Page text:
The 2016 election was marked by the popularity of Donald Trump with voters in Midwestern states like Iowa and Minnesota, which had voted for Barack Obama in 2012. To the south, Missouri has trended from a purple to a “deep red” Republican state since the early 2000s. Michael A. Smith takes a close look at Iowa and Missouri, states which have experienced economic shifts in recent years which […]
Primary Primers: Voters are generally happy to work alongside elites to choose their party’s presidential nominee
Since 1984, party elites, both elected and DNC members, have played a role in selecting the Democratic Party’s presidential nominee. While recent years have seen calls to move away from a system that includes those who some accuse of being unelected elites, in new research, Zachary Albert and Raymond La Raja find that voters are actually happy with a […]
Late last month, former Republican Representative Justin Amash announced that he was exploring a presidential bid for the Libertarian Party. Jeffrey Michels and Olivier Lewis write that if Amash is able to gain the Libertarian Party’s presidential nomination, then he could find himself the kingmaker if he is able to win over Republican voters who dislike Donald Trump. Whether he […]
The Democratic Party recently announced that it would be shifting its presidential nominating convention back by more than a month because of concerns over COVID-19. James D. King writes that party reforms of the last 50 years mean that national conventions have become an advertisement for a pre-determined candidate rather than a venue to decide on the nominee. He comments that […]
Trump’s ‘permanent campaign’ mentality has affected the nation’s crisis response. Jeffrey K. Tulis argues that the presumptive Democratic nominee, Joe Biden, must seek ways to look presidential while campaigning from home.
The “permanent campaign” was the title of a 1980 book by journalist and later adviser to Bill Clinton, Sidney Blumenthal. It captured the central role that experts in electoral politics had come to play in governing, not just in elections. Over the […]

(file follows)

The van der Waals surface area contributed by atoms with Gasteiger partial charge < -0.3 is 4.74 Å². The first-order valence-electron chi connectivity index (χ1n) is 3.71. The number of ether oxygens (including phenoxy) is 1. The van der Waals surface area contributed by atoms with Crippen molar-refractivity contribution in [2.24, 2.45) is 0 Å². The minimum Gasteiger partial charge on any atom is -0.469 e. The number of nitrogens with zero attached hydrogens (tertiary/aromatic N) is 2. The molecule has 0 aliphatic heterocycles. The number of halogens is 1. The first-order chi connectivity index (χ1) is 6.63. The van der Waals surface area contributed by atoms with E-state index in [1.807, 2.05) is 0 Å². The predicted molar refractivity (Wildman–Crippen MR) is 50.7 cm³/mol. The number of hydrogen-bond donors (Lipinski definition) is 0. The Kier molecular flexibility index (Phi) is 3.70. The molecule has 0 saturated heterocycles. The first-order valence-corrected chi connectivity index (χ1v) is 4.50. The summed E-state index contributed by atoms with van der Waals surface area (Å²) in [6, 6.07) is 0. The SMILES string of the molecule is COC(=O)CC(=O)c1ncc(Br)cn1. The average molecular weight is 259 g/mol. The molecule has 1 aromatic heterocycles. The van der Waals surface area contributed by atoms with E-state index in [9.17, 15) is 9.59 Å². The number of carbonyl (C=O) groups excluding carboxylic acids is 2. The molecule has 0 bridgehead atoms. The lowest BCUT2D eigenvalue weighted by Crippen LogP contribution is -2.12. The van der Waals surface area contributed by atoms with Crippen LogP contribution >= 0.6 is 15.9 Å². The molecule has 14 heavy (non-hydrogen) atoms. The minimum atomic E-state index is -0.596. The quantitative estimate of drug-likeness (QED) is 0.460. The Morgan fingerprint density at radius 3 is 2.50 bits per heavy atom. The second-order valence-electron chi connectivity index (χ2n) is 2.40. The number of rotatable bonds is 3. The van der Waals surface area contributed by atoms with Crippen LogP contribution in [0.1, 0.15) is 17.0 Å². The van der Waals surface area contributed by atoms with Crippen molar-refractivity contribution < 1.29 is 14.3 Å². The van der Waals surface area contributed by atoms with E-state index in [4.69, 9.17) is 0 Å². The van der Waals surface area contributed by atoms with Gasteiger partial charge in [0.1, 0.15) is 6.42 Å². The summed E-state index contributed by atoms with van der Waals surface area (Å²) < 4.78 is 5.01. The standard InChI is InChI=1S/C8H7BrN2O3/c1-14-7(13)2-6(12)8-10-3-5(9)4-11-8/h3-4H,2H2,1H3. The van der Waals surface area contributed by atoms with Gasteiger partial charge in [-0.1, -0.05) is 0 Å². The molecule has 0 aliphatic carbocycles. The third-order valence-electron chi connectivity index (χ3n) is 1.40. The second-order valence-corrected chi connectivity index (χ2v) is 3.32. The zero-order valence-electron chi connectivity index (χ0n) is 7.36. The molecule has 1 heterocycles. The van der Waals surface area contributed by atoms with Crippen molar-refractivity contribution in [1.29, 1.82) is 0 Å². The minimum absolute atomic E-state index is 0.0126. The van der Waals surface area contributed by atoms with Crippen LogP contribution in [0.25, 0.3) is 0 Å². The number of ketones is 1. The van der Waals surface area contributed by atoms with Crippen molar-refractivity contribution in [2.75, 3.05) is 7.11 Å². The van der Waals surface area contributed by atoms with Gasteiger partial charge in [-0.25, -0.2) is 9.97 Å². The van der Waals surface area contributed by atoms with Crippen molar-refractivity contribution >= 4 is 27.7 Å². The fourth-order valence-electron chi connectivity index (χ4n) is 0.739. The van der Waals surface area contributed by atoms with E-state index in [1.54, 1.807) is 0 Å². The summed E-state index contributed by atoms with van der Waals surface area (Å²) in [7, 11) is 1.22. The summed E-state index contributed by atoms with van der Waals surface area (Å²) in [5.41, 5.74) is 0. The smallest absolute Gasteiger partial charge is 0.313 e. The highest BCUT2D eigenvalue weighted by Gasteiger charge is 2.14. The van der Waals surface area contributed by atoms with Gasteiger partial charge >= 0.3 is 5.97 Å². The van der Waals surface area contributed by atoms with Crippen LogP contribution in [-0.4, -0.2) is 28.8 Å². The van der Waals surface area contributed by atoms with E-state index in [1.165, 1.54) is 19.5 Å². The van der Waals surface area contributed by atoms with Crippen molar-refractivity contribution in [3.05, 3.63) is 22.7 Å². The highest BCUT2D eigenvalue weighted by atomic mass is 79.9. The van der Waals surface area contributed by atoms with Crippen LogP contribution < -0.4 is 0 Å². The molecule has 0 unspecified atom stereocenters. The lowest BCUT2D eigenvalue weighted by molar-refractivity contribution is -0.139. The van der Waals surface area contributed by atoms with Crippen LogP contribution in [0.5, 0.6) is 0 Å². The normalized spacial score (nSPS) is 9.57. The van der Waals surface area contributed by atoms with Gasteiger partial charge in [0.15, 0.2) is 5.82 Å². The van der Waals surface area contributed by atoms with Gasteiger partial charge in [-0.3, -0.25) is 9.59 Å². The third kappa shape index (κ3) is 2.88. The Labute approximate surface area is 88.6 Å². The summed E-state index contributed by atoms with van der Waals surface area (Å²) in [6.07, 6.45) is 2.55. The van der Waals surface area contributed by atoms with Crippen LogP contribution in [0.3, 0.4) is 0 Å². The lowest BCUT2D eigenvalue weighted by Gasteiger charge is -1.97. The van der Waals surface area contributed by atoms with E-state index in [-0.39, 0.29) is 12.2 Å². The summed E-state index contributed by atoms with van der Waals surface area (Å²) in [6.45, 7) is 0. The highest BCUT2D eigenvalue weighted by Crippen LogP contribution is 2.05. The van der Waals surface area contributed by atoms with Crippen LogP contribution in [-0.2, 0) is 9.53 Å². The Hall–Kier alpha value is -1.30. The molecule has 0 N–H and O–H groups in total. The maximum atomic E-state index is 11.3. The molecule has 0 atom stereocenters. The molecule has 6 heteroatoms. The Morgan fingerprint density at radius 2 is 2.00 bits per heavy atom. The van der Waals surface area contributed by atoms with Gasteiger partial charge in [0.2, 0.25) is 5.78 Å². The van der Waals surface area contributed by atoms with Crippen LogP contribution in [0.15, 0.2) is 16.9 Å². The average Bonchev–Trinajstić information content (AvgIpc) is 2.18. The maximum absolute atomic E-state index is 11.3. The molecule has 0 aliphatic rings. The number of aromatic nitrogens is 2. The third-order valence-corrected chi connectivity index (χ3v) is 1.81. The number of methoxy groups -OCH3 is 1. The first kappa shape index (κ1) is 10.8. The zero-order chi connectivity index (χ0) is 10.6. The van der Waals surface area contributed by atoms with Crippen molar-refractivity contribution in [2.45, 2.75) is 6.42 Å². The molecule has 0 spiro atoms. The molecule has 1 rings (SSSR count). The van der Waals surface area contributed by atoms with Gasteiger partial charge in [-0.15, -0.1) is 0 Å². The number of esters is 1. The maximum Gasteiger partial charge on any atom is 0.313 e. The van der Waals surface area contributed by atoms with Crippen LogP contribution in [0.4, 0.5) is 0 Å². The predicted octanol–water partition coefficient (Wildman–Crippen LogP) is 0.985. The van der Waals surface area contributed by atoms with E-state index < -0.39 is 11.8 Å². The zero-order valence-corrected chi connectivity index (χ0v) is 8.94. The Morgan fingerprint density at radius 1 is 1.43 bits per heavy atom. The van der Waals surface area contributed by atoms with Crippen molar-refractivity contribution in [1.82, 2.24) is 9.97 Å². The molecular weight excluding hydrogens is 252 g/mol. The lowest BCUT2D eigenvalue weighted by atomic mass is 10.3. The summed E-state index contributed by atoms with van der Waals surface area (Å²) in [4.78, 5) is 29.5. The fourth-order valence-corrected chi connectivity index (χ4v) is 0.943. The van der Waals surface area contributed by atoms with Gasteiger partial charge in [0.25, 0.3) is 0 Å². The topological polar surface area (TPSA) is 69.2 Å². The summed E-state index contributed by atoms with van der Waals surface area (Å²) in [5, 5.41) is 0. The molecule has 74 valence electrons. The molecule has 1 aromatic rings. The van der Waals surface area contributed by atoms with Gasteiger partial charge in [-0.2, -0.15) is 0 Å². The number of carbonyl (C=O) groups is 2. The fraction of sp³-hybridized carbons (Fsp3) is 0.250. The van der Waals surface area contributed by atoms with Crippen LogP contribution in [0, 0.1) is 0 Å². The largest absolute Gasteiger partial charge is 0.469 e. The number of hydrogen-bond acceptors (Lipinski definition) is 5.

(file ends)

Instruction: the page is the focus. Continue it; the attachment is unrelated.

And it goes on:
As the second most populated state, Texas is a significant electoral prize in presidential contests. Robert Ledger, Madison Imiola and Peter Finn write that changing demographics mean that Democrats are becoming more hopeful about winning the Lone Star State, but other factors such as primary turnout and the COVID-19 pandemic point to an uphill battle this year.
This article is part of our Primary Primers series curated by […]
“Necessity is the mother of invention.” Those much-quoted words of Plato need an update for the 21st century: “Pandemic is the mother of effective governance”, writes Johnny Miller.
In the wake of the Covid-19 pandemic, the US has rolled out a series of actions, with incredible speed and rare bipartisanship, to mitigate homelessness, extend access to health care, and prevent unemployment. The Federal government is using its […]
Primary Primers: Wisconsin’s election shows that a pivot to absentee ballots is possible at short notice – though not without problems.
Last week Wisconsin held its presidential primary election alongside contests for the state Supreme Court and other local offices. Wendy Scattergood reports on controversies and lawsuits in the lead up to the vote as well as the difficulties posed by a rise in the use of absentee ballots in a social distancing election.
This article is part of our […]
The Covid-19 pandemic has struck as America gears up for the 2020 presidential election. With restraints on social interactions now in place, a move to nationwide voting by mail has been suggested as a way to conduct the election fairly. Peter Miller writes that voting by mail has become more popular, especially in western states, but that this has taken time – time that we now do […]